The Portion of Emor instructs the Kohanim as to how they are to conduct themselves. They are told when they may become defiled by coming in contact with the dead and when they may not. They are told whom they may marry and who not. Among all the laws pertaining to these holy persons we read a very strange statement. The Torah says: קְדֹשִׁים יִהְיוּ לֵאלקֵיהֶם וְלֹא יְחַלְּלוּ שֵׁם אֱלֹקיהֶם, “They should be holy to their G-d and they should not desecrate the name of their G-d.” (Lev. 21,6)
This is strange because the Torah is talking to the Kohanim, and they are supposedly the holiest among all the Jewish people, and they are told not to defile the name of G-d. Who would think that the Kohanim, who have been designated to the high spiritual status would fall down in their responsibilities and become defiled?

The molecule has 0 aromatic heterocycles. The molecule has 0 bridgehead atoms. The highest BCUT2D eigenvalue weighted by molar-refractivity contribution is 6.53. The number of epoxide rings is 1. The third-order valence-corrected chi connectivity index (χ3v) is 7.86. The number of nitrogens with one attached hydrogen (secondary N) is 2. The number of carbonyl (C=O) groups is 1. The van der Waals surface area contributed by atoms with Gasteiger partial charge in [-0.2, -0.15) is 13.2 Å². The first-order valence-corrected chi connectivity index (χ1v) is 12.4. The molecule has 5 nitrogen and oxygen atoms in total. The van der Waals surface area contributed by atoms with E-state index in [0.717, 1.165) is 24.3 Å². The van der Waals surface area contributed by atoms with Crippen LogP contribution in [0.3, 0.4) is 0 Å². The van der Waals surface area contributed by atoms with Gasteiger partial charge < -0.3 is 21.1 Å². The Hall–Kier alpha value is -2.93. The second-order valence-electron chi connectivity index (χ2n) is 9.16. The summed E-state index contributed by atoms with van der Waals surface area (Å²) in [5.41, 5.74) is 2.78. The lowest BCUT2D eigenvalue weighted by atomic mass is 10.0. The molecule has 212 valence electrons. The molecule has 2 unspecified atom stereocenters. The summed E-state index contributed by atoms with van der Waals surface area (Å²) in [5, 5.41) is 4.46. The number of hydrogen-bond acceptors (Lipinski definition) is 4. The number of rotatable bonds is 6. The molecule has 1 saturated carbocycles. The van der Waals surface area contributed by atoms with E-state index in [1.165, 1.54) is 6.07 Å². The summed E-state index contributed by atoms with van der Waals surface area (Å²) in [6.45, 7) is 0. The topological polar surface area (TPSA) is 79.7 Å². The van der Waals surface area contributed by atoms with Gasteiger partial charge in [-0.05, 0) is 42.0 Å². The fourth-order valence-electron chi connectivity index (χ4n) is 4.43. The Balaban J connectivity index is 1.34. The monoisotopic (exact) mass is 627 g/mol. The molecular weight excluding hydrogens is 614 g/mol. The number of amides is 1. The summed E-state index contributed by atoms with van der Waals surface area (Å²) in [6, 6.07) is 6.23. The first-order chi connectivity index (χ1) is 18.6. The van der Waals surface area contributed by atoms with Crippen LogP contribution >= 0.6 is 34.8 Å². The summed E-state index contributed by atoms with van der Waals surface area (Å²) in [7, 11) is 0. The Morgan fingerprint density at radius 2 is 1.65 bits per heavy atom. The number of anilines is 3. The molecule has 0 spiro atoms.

In fact the Torah is speaking specifically to them because they are so holy. They are admonished to be extremely conscious and careful not to do anything that would offend the name of the Almighty.
The moral lesson is that the more important a person is in the eyes of others, the more carefully he is obligated to act. People look at important people and consciously or subconsciously tend to imitate their manner of action. Hence for them it is extremely significant that all their actions should be blameless.